O: (+)Equinus Gastroc vs soleus. Hallux range of motion diminished, reducible, tracking vs track bound. (+) hypermobile 1st ray, increased Root test. Pain upon palpation of medial 1st MTPJ. (-)sesmoiditis, callus, cellulitus. (-)Tinel or Valleix nerve sign. Full examination includes WB examination – diminished Hubcher maneuver, diminished windlass mechanism.

Radiographs: increase HAV, IMA, PASA, DASA

A: Differential Diagnosis:

  1. Hallux Abducto Valgus (dorsal-medial eminence)
  2. Hallux limitus or rigidus (dorsal eminence)
  3. Gout
  4. Bursitis


  • Attain standard radiographs
  • Shoe modifications, wider toe box, avoid high heels
  • Padding or tapping
  • Custom foot orthotics
  • Pain management with NSAIDS
  • Elective surgery consideration

7.Morton’s Neuroma

S: Sharp, shooting, tingling pain. Points at 3rd inter-space. Feels like a “rock” in their shoe. Hurts worse while wearing heels

O: (+) Mulder click, sullivan sign, pain upon palpation of 3rd interspace. (+) Tilex or Valleix sign. (-) edema, erythema, fracture, callus site. (-) Lachman’s test for plantar plate tear.

Radiograph: rule out fracture

A: Differential diagnosis:

  1. Morton’s neuroma
  2. stress fracture
  3. foreign body
  4. metatarsalgia
  5. plantar plate tear


  • Attain radiograph or MRI
  • Perform nerve block for diagnostic test
  • Corticosteroid or 4% alcohol sclerotic injection
  • custom orthotic with metatarsal pad/cookie
  • Surgical excision


S: Throbbing pain along medial arch of foot, gets worse over time. Difficulty standing for longer than a few minutes. increase swelling along medial arch of foot. No history of trauma.

O: Follow Johnson and Strom classification. (+) Pes planus foot type. Tenderness upon palpation of medial foot arch, mild swelling on PT tendon, pain following PT tendon along medial malleolus. (-/+) double heel raise, (-) single heel raise. Everted forefoot or “too many toes” sign.


  1. Posterior Tibial Tendon Dysfunction
  2. Os tibiale externum
  3. Ankle Sprain
  4. Ankle Arthritis
  5. Tarsal tunnel syndrome


  • Rest, Ice, Compression, Elevate
  • NSAIDs
  • CAM Boot
  • custom orthotics /FFO
  • Surgery: tenosynovectomy, FDL tendon transfer, Medial Calc slide, flat foot reconstruction

9.Intermittent Claudication/Resting Pain

S: Pain, aching, fatigue in exercising leg muscles. Gradual cramping usually unilateral. Relieved by standing still. Unable to walk more than 5-7 blocks.

History: smoking, high cholesterol

O: “Claudication” Latin for “to limp”. (+/-) DP and PT pulses. Cap refill >5 sec., No digital hair present. (+) Pratt’s test – pain upon calf squeeze. Reproducible pain by walking. Alleviated by resting. Pain returns by elevating legs, patient fells better when hanging leg over the edge of the bed. Cold feet to the touch, possible ulcerations. Stages of arterial occlusion: Intermittent claudication -> Rest Pain -> Gangrene, all caused by peripheral vascular disease (PVD).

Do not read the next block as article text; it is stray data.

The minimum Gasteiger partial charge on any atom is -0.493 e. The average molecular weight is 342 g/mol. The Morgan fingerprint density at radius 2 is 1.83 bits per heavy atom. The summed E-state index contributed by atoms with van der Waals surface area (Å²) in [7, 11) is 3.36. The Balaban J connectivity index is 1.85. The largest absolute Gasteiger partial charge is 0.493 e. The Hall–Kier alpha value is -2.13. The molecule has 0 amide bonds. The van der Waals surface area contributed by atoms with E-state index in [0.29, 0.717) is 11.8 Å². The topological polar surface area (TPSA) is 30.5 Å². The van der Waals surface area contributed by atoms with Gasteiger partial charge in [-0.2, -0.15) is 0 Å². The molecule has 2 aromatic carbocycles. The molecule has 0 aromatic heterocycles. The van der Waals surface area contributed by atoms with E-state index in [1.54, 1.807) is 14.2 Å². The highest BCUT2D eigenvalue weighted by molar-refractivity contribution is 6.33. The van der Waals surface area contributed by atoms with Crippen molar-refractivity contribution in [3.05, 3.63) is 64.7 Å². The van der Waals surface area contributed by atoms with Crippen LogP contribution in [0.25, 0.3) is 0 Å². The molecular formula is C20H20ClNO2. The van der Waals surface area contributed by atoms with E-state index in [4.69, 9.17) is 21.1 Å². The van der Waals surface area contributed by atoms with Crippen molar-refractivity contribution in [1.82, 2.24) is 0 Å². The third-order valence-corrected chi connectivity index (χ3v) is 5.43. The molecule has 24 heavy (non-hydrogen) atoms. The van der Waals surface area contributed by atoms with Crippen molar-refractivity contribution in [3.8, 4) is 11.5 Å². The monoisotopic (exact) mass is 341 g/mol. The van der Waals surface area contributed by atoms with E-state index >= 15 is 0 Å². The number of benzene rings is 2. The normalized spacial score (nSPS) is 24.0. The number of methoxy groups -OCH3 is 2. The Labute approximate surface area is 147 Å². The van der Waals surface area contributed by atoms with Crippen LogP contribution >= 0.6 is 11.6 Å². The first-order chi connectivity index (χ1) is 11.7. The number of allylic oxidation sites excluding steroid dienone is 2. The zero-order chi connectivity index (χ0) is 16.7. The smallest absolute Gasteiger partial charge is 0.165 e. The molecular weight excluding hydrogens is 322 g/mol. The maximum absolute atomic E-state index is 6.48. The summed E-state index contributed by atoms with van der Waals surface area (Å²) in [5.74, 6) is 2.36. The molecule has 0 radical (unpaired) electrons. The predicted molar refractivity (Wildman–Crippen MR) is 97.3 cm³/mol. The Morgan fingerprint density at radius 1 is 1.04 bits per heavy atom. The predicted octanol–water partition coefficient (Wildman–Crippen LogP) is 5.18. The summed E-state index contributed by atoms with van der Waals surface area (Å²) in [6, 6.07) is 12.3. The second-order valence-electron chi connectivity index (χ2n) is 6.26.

1. Intermitten claudication or Resting Pain (PVD)
  2. Diabetic neuropathy
  3. Neurospinal disease
  4. Compartment syndrome
  5. DVT


  • ABI
  • Serial pressure
  • Doppler ultrasound
  • Treadmill stress test
  • Cilostazol tables for intermittent claudication
  • Aspirin or Plavix for PVD
  • smoking cesation
  • Surgery: consult vascular

10.DMII chronic ulcer/New Diabetic pt.


  • Ulcer – Red, hot, swollen foot, with a “hole” at bottom of foot. No pain associated. History of DM, PVD, neuropathy. Possible signs of fevers, chills, nausea, vomiting. Abnormal sugar levels and vital signs.
  • Or, Newly diagnosed DMII – Referred to podiatry by primary care doctor for palliative foot education. History of poor eye-sight, frequently urinates at night, and states that sometimes he “doesn’t feel where his feet are”. Currently taking first time oral Metformin. Complaints of tingling of feet.


  • Neuro: Diminished vibratory sensation >10 sec. Loss of peripheral sensation with 10g mono-filament 8/10. Unable to differentiate sharp/dull test. Diminished patellar and Achilles reflexes.
  • Vascular: (-/+) DP and PT pulses, Capillary refill < 3 sec., no digital hair present, Feet cold to the touch, Doppler is mono-, bi-, tri-.
  • Derm: Wound is (5x5x2cm), base is granular/fibrotic, with serous/sangenous drainage. Does not probe to bone. No undermining, no streaking. No hyperkeratotic or macerated borders. No mal odor present. Mild peripheral wound erythema, and edema.
  • Musc: Pes cavus or pes planus, equinus present, (-/+) digital deformities.

A: A 55 year old DMII with peripheral neuropathy and associated digital deformities (high risk).


  1. Educate patient on etiology of foot deformities or ulcer
  2. Educate patient on lifestyle changes and modifications
  3. Order radiographs
  4. Obtain set HgbA1c, glucose readings
  5. Debride wounds, dressing changes, order gram stain
  6. Order proper shoe-gear and socks